Description of Corbridge Roman Town

The exposed English Heritage site (about 1.8 hectares) represents only a tiny fraction – the central nucleus – of the Roman town built around the site of successive forts. The entire site (still extant, though thoroughly levelled by agriculture) is known from aerial photographs and pre-First World War excavations to cover roughly 15–20 hectares in the surrounding fields.

Reconstruction of Corbridge town at its most extensive
Reconstruction of Corbridge town at its most extensive, in about AD 225 © Historic England (illustration by Peter Lorrimer)


Roman Corbridge lies on a gently rounded elevation above the Tyne. The ground falls steeply to the river to the south, gently to the Cor Burn to the west, and to the north is level before rising to Hadrian's Wall, 2½ miles distant.

The site lay at the junction of Dere Steet – the main Roman road north, which bridged the Tyne just west of the site – and the Stanegate, the road west to Carlisle. Dere Street entered the town west of the visible remains. Anyone travelling north to the Wall, or Scotland, had to traverse the site east along the visible main street, the Stanegate, before turning north again east of the exposed area.

Early Forts at Corbridge

No remains of the early forts which underlie the later town are visible except for some walls within the courtyard building (Site XI). These represent part of the latest (mid-2nd-century) fort headquarters, and, to its east, the commanding officer's house.

The Stanegate follows the line of the main east–west road inside the forts. The side street between the two later compounds south of this road perpetuates the line of the via praetoria of the successive forts, leading south from the headquarters to their front gate.

The modern museum building marks the line of the west rampart of the early forts. Their eastern side lay near the opposite (eastern) side of the fence enclosing the site.

The east granary at Corbridge Roman Town, looking north
The pair of granaries at Corbridge, which probably date from the early 3rd century AD, are the best preserved in Britain, retaining their raised floors and underfloor ventilators. The east granary is seen here looking north


The main street, now seen in its 3rd- and 4th-century state, forms one of the most easily recognisable landmarks among the exposed remains. It separates the vast Site XI, a fountain and granaries on its north side from the complicated remains of the legionary compounds to the south.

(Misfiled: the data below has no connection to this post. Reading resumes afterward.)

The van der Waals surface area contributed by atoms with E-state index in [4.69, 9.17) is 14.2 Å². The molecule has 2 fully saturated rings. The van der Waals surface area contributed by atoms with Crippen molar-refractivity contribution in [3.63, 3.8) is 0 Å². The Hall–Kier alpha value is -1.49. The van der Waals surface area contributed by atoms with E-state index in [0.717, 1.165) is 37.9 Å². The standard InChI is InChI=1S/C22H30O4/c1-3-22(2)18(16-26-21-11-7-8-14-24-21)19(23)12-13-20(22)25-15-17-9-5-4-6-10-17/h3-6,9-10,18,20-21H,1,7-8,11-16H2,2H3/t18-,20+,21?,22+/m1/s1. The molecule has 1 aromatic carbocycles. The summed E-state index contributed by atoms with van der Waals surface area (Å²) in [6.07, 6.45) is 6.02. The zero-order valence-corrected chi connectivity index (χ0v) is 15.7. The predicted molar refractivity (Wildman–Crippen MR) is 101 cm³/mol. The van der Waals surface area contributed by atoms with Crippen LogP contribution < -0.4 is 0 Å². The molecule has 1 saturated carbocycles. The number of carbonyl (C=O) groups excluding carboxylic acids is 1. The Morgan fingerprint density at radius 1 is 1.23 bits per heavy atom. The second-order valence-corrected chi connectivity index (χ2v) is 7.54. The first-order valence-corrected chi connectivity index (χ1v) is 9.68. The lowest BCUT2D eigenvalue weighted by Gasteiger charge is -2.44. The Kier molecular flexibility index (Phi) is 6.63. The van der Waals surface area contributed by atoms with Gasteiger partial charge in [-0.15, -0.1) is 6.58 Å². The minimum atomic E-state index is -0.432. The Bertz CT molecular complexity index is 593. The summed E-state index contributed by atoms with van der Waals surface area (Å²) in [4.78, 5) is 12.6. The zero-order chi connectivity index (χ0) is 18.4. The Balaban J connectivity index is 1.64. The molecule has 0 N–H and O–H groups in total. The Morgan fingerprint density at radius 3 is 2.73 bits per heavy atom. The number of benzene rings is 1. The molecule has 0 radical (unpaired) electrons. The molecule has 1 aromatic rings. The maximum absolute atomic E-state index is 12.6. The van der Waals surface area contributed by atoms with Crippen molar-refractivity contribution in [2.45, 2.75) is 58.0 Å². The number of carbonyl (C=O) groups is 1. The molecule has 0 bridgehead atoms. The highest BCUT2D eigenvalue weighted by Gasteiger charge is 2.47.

Site XI, covering 67 by 65.5 metres, is built of massive, tightly fitting blocks without any use of mortar. The masonry is of high quality. The blocks have conspicuous projecting bosses, a common sight on Greek and Roman buildings in the Mediterranean, but the edges of all the blocks have been carefully dressed to ensure a tight fit with their neighbours.

Only the street frontage and part of the side ranges of the building were ever completed – the foundations in the northern half have never been dressed flat to take upper courses. The wide entrances to the rooms suggest that goods were sold from here and not merely stored.

Aerial view of Corbridge Roman Town looking south
The visible remains of Corbridge Roman Town, seen looking south towards the river Tyne © Skyscan Balloon Photography (source: Historic England Archive)

The two granaries to the west are the best preserved in Britain, with their raised floors and underfloor ventilators surviving intact. The columns at the front supported a portico protecting the loading bays from the weather; their bases were buried by the gradual raising of the Stanegate in the 3rd and 4th centuries.

Between Site XI and the granaries an aqueduct embankment leads to the back of a public fountain. The sides of the public trough have been worn down – perhaps not, as is often claimed, by the sharpening of knives, but by generations of inhabitants washing clothes.

On the south side of the road can be traced the meandering walls and internal buildings of two compounds (later amalgamated), probably built in the early 3rd century for detachments from the Second and Sixth Legions. Each contains its own headquarters building; these face each other from opposite ends of a carefully planned visual axis.